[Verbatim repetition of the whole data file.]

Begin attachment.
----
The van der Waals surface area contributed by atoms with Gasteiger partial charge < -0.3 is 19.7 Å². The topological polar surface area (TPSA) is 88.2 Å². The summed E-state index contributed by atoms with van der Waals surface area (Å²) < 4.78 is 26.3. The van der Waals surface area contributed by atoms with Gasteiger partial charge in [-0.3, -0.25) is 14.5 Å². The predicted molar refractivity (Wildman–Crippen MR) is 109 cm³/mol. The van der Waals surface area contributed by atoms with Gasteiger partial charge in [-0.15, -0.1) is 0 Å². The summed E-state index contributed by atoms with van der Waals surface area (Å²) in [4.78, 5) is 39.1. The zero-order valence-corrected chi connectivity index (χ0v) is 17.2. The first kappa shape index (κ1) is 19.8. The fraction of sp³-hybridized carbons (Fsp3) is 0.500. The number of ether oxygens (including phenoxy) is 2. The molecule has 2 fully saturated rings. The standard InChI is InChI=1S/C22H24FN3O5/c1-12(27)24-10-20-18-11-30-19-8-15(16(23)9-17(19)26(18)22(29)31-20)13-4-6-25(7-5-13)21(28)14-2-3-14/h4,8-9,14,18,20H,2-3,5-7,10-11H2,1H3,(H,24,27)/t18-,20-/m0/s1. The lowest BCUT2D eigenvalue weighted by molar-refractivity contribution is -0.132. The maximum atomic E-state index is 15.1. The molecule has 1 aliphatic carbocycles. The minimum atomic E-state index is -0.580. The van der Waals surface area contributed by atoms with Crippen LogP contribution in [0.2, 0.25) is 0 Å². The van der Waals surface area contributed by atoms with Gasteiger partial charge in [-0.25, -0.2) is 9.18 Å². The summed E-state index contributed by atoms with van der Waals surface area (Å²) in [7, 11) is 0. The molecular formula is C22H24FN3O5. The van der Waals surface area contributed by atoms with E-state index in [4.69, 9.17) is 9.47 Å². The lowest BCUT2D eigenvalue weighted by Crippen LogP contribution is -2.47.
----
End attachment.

The van der Waals surface area contributed by atoms with Gasteiger partial charge < -0.3 is 19.7 Å². The topological polar surface area (TPSA) is 88.2 Å². The summed E-state index contributed by atoms with van der Waals surface area (Å²) < 4.78 is 26.3. The van der Waals surface area contributed by atoms with Gasteiger partial charge in [-0.3, -0.25) is 14.5 Å². The predicted molar refractivity (Wildman–Crippen MR) is 109 cm³/mol. The van der Waals surface area contributed by atoms with Gasteiger partial charge in [-0.15, -0.1) is 0 Å². The summed E-state index contributed by atoms with van der Waals surface area (Å²) in [4.78, 5) is 39.1. The zero-order valence-corrected chi connectivity index (χ0v) is 17.2. The first kappa shape index (κ1) is 19.8. The fraction of sp³-hybridized carbons (Fsp3) is 0.500. The number of ether oxygens (including phenoxy) is 2. The molecule has 2 fully saturated rings. The standard InChI is InChI=1S/C22H24FN3O5/c1-12(27)24-10-20-18-11-30-19-8-15(16(23)9-17(19)26(18)22(29)31-20)13-4-6-25(7-5-13)21(28)14-2-3-14/h4,8-9,14,18,20H,2-3,5-7,10-11H2,1H3,(H,24,27)/t18-,20-/m0/s1. The lowest BCUT2D eigenvalue weighted by molar-refractivity contribution is -0.132. The maximum atomic E-state index is 15.1. The molecule has 1 aliphatic carbocycles. The minimum atomic E-state index is -0.580. The van der Waals surface area contributed by atoms with Crippen LogP contribution in [0.2, 0.25) is 0 Å². The van der Waals surface area contributed by atoms with Gasteiger partial charge in [-0.25, -0.2) is 9.18 Å². The summed E-state index contributed by atoms with van der Waals surface area (Å²) in [7, 11) is 0. The molecular formula is C22H24FN3O5. The van der Waals surface area contributed by atoms with E-state index in [4.69, 9.17) is 9.47 Å². The lowest BCUT2D eigenvalue weighted by Crippen LogP contribution is -2.47.